Packing for a High Mountain Lake Fishing Trip

Crooked River Burning MountainNearly 350,000 fish. About 500 lakes. And just $33 for an annual resident angling license. The numbers don’t lie: This is going to be a great year for those who enjoy high mountain fishing. The state of Oregon stocked about 500 lakes in the Cascade Range with 345,000 fish last July, and many of those meals-on-fins are now large enough to keep. Of course, many anglers practice catch and release – it seems the chase (and the breathtaking scenery) is enough for them.

Still, there’s nothing quite like hiking into a remote area, fishing for a while, and then frying your catch over an open fire, having cleaned it with your ever-present folding knife. No wonder 25 percent of Oregon anglers prefer to fish in the state’s high-altitude lakes – there are fewer people around and no noisy jet skis or boats, making for a very relaxing, rewarding experience.

Just where does the average high-mountain fisherman aim his LED headlamp? Well, considering that there are hundreds of lakes in the Cascades, there’s no reason to sample only the best-known spots. You could tackle Todd Lake near Bend, the Sky Lake Wilderness near Medford, or simply choose from the Department of Fish and Wildlife’s list of 50 places to go fishing within an hour of Portland.

If you’ve never been lake fishing before, have no fear. Nearly every Oregonian can enjoy alpine lake fishing, assuming he or she comes prepared with a few necessities. We outline those must-haves below. From LED flashlights to a trusty folding knife, you’ll need to bring plenty of gear to have a successful high mountain fishing trip. As you pack, it will help to remember that you’ll need items for both hiking and fishing. We’ve created a packing list for those who have a day hiking and fishing expedition in mind; those who hope to camp will need to bring much more gear.

Hiking Gear to Bring

  • Sturdy hiking boots, waterproof if possible. Depending on your fishing style, you may also want to bring waders or water shoes.
  • Plenty of water – at least two liters per person in your group.
  • Protection from the sun, including sunglasses, sunscreen and a hat for each hiker. Don’t forget to reapply every two hours and after swimming.
  • A fully charged cell phone, in case of an emergency.
  • Rain gear is always a good idea in Oregon. Check out the weather before you leave and be prepared for the worst.
  • A first aid kit that contains ibuprofen, bandages, cortisone and other basic items.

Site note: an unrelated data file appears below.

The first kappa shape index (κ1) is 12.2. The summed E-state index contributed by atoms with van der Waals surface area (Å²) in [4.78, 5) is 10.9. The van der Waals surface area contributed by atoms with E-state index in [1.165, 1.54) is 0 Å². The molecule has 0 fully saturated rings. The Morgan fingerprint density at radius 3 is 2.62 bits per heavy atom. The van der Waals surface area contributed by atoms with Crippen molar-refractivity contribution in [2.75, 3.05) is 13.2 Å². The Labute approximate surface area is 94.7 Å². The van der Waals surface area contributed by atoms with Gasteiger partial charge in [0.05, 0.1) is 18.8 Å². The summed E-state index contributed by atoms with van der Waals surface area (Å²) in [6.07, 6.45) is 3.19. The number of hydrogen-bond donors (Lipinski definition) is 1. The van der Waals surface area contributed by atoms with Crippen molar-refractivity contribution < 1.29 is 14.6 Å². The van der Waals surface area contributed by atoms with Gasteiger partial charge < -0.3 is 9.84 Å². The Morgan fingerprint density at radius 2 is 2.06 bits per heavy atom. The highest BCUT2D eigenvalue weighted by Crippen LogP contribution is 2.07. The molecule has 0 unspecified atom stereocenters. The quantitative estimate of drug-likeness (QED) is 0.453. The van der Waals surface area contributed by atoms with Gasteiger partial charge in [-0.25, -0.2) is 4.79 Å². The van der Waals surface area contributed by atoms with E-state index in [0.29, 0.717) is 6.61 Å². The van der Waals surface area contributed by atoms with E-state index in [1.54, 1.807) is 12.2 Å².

• A compass or GPS system if you’re hiking off trail, or in case you get lost.
  • A trail map, ideally one that shows topographical information.
  • A camera, binoculars and any other items you want to bring to record and enjoy your alpine adventure.
  • LED flashlights for every person in your party.
  • Insect repellant.

Bringing LED flashlights or an LED headlamp is a good safety precaution. If you get lost in the backcountry, those LED lights will come in extremely handy for building shelter, gathering any available food and signaling rescue parties. Chances are you won’t have to use your LED flashlights for anything beyond lighting your way back to the car, but it’s always a good idea to play it safe.

Those who are staying overnight may want to bring LED camping lanterns instead. LED camping lanterns offer all the advantages of LED flashlights (extremely long battery and bulb life, energy efficiency and very bright light output), but with the added advantage of creating ambient light for an entire campsite. Of course, you can also choose to bring an LED headlamp so as to keep your hands free while fishing.

Fishing Tackle to Bring

  • A fishing rod or two. Many high mountain anglers suggest bringing a lightweight, short spinning rod as well as a fly rod that is designed to split into several pieces for easier packing.
  • Lures, to catch fishes’ eyes. Trout are probably the most common fish in Oregon’s high mountain lakes, since this is the species the state stocks via helicopter drops. Therefore, you may select lures made especially for trout, such as flatfish lures for fly fishing. The higher you go in altitude, the smaller your flies or lures should be, since the fish are also smaller in the mountains.
  • An LED headlamp is extremely handy on a fishing trip – it allows you to focus on the task at hand, such as netting a fish, rather than fumbling with your light. An LED headlamp is definitely a must-have for early-morning anglers. Ideally, you’ll bring an LED headlamp with dimming capabilities. If you can turn your LED headlamp light down, you’ll not only preserve night vision, but you’ll also avoid spooking the fish.

Tailor the rest of the fishing gear you bring to your experience, the area where you’ll be fishing, and your own experience level.

[ Photo by: gabriel amadeus, on Flickr, via CC License ]

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